What Can You Lie About On Your Job Application? (And Still Get Paid: For A While)


A recent Circuit Court of Appeals case holds that paid union organizers are permitted to lie on their employment applications about their status as "Salts" and about facts that might raise suspicion that they are union organizers. A "Salt" is a paid union organizer who obtains employment with a non-union firm in order to try to organize the firm's workers. The "Salt" in this case lied on his job application about why he had left his last job, so as not to disclose the fact that he had done so in order to organize the new employer's work force.

The Dispute

The court held that lying about the applicant's "salt" status was immaterial because the employer could not legally turn down a job applicant because he's a union organizer or supporter. The court noted that applicant's aren't protected when they lie about facts relevant to their job qualifications, but ruled that the lie about the "salt's" union involvement was not relevant because had he answered truthfully, the employer could not have used his answer to deny him employment.

The "Salt" applicant also lied on his job application about the number of traffic tickets he had previously received. He was conditionally hired pending a review of his driver's record by the company's liability insurance company. After the employee had worked for four hours, the employer learned that his driving record precluded him from being insured – a mandatory job qualification.

The employer fired him and refused to pay wages for the four hours the employee had worked, contending that, if the employee had told the truth on his job application, he would never have been hired and would, therefore, have performed no work.

The "Salt's" union filed a complaint with the National Labor Relations Board and got an order requiring the employer to pay the "Salt" for the four hours he worked between being hired and the time the company legitimately fired him based upon his lies about his driving record. The employer appealed that decision to the Court of Appeals (one level below the U.S. Supreme Court). After spending many thousands of dollars on attorneys fees, the company lost and was ordered to pay the "Salt" for four hours of work. As the prevailing party on the appeal, the Salt was also able to require the company to pay his attorneys fees in addition to its own fees. The "Salt's" union obtained, at the company's expense, a very favorable ruling which it is now free to use against other employers.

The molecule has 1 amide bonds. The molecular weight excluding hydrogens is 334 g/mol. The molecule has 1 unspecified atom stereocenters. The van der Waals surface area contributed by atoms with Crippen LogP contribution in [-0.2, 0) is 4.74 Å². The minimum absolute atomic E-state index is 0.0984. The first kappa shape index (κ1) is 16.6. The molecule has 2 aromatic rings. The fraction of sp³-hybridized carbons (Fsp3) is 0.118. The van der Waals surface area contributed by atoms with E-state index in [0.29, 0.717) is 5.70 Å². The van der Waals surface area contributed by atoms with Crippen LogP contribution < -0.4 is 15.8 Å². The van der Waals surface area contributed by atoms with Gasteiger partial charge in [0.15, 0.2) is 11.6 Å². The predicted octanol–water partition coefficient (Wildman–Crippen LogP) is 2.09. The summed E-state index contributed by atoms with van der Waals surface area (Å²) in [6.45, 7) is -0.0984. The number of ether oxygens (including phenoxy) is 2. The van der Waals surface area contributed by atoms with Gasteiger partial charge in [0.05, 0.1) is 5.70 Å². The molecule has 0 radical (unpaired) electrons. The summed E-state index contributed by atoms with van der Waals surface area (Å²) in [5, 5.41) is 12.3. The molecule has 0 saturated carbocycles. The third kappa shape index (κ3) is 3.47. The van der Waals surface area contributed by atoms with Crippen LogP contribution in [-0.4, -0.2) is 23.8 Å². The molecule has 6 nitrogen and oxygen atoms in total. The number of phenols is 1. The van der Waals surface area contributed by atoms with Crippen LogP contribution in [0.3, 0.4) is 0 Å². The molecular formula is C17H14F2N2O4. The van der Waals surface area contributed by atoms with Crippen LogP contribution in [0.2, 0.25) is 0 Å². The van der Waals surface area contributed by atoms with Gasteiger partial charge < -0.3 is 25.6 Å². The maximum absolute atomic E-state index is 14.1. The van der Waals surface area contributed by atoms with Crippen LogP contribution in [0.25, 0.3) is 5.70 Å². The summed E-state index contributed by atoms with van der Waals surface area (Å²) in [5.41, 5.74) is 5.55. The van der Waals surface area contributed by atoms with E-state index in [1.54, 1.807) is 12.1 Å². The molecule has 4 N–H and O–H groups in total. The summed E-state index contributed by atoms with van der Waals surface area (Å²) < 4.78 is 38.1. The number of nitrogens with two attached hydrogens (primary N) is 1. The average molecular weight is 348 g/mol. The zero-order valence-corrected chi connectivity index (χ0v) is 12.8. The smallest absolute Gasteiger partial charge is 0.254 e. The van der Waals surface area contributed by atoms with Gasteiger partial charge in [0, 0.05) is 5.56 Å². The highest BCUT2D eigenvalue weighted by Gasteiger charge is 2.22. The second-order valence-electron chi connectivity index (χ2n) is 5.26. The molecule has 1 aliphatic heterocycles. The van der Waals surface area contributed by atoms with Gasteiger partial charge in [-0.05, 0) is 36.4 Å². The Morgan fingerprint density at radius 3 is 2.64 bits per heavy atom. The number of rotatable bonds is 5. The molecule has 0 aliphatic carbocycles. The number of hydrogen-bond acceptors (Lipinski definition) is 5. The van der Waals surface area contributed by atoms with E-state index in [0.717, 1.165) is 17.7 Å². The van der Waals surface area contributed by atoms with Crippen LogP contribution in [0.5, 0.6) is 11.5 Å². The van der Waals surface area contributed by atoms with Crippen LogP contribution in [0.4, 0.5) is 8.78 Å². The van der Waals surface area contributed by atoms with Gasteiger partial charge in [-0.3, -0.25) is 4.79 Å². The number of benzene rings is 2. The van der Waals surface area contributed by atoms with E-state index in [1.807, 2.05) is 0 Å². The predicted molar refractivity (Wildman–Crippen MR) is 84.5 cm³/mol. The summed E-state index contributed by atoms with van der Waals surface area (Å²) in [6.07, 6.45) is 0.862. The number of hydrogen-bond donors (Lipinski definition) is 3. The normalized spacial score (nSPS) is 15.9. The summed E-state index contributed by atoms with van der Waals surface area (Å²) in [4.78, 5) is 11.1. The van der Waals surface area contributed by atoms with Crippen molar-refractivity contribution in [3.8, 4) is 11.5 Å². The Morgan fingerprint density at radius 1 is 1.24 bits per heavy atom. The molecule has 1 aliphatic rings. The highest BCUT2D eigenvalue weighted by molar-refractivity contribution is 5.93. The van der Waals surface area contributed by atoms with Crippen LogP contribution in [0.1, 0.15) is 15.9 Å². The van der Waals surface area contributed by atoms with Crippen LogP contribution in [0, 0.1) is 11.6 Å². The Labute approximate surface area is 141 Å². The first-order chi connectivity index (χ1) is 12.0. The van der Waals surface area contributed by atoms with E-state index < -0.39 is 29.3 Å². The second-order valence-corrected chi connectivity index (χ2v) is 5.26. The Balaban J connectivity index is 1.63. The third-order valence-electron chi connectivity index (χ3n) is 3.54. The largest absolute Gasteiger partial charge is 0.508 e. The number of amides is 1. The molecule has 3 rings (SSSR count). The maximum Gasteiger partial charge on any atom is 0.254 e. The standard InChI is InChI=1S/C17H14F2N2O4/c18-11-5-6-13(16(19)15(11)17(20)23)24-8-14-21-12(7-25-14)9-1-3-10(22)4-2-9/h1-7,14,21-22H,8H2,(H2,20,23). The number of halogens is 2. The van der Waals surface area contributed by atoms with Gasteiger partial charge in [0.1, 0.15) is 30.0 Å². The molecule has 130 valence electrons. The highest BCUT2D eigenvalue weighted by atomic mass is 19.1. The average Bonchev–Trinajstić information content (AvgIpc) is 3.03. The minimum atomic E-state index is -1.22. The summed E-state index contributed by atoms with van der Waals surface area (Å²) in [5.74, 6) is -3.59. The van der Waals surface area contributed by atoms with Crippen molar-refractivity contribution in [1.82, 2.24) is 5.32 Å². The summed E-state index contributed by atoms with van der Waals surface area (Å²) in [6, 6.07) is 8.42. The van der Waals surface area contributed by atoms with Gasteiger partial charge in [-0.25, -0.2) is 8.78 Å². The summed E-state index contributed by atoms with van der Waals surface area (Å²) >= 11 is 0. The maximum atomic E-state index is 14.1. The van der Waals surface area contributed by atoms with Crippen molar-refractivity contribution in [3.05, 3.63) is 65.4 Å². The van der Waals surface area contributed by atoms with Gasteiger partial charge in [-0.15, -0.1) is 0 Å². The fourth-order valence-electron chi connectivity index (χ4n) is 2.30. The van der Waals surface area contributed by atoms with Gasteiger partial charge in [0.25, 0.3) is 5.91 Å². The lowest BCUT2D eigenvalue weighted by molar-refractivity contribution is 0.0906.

Conclusions

The specific facts of this case involve legal protections for union organizers, but its reasoning likely applies even to non-union employers. Under this case's reasoning, employers are not entitled to deny employment based on lies in the application process if the question concerned something the employer shouldn't have been asking about in the first place.

ADA examples should quickly come to mind. Assume a company properly asks about an applicant's ability to perform the job and is falsely assured by the applicant that he or she can perform the job's essential elements. Further assume that the company also improperly asks about the applicant's medical or emotional condition and is again falsely assured. The applicant's lie about medical or emotional issues falls squarely within the reasoning of this case. The fact that the employee lied on the application is irrelevant because the employer had no legal right to use the misrepresented facts to deny employment.

The lie about being able to perform the job raises a more difficult issue because that question was legally permissible and directly related to job qualification. The employee may win even on this issue. The employee can easily claim inadequate understanding of the job's requirements, or can claim inadequate awareness of his or her impairments. The employer's position is tainted by having improperly inquired about possible medical or emotional problems. The end result could well look a lot like the "salt's" case. The employer would have to accept the lie unless it became clear the employee couldn't do the job. In the ADA case, that determination could not lawfully be made until possible reasonable accommodations had been explored. And, yes, this means you might have to objectively discuss accommodations with someone you knew had lied to you!